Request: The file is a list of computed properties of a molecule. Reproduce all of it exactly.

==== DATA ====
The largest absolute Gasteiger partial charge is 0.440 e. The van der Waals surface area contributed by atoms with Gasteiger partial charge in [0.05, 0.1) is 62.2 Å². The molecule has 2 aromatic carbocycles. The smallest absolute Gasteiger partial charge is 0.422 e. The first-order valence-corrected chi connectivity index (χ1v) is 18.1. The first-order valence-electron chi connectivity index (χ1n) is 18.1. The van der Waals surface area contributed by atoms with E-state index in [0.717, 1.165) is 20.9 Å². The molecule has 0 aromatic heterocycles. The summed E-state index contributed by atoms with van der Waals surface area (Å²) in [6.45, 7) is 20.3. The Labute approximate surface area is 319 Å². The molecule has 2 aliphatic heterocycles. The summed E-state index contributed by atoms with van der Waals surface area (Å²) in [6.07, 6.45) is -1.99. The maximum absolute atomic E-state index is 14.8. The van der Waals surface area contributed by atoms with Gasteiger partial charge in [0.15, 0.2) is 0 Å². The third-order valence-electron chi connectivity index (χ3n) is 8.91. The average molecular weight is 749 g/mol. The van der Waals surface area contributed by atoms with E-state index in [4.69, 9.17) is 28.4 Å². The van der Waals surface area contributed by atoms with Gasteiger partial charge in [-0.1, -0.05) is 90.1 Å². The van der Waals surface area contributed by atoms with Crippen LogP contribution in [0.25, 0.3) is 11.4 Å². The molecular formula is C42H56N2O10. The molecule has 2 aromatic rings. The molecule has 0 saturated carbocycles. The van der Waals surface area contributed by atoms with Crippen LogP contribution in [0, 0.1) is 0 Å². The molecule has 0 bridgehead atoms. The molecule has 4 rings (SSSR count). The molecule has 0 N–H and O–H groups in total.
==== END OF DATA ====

The largest absolute Gasteiger partial charge is 0.440 e. The van der Waals surface area contributed by atoms with Gasteiger partial charge in [0.05, 0.1) is 62.2 Å². The molecule has 2 aromatic carbocycles. The smallest absolute Gasteiger partial charge is 0.422 e. The first-order valence-corrected chi connectivity index (χ1v) is 18.1. The first-order valence-electron chi connectivity index (χ1n) is 18.1. The van der Waals surface area contributed by atoms with E-state index in [0.717, 1.165) is 20.9 Å². The molecule has 0 aromatic heterocycles. The summed E-state index contributed by atoms with van der Waals surface area (Å²) in [6.45, 7) is 20.3. The Labute approximate surface area is 319 Å². The molecule has 2 aliphatic heterocycles. The summed E-state index contributed by atoms with van der Waals surface area (Å²) in [6.07, 6.45) is -1.99. The maximum absolute atomic E-state index is 14.8. The van der Waals surface area contributed by atoms with Gasteiger partial charge in [0.15, 0.2) is 0 Å². The third-order valence-electron chi connectivity index (χ3n) is 8.91. The average molecular weight is 749 g/mol. The van der Waals surface area contributed by atoms with E-state index in [4.69, 9.17) is 28.4 Å². The van der Waals surface area contributed by atoms with Gasteiger partial charge in [-0.1, -0.05) is 90.1 Å². The van der Waals surface area contributed by atoms with Crippen LogP contribution in [0.25, 0.3) is 11.4 Å². The molecular formula is C42H56N2O10. The molecule has 2 aromatic rings. The molecule has 0 saturated carbocycles. The van der Waals surface area contributed by atoms with Crippen LogP contribution in [0, 0.1) is 0 Å². The molecule has 0 bridgehead atoms. The molecule has 4 rings (SSSR count). The molecule has 0 N–H and O–H groups in total.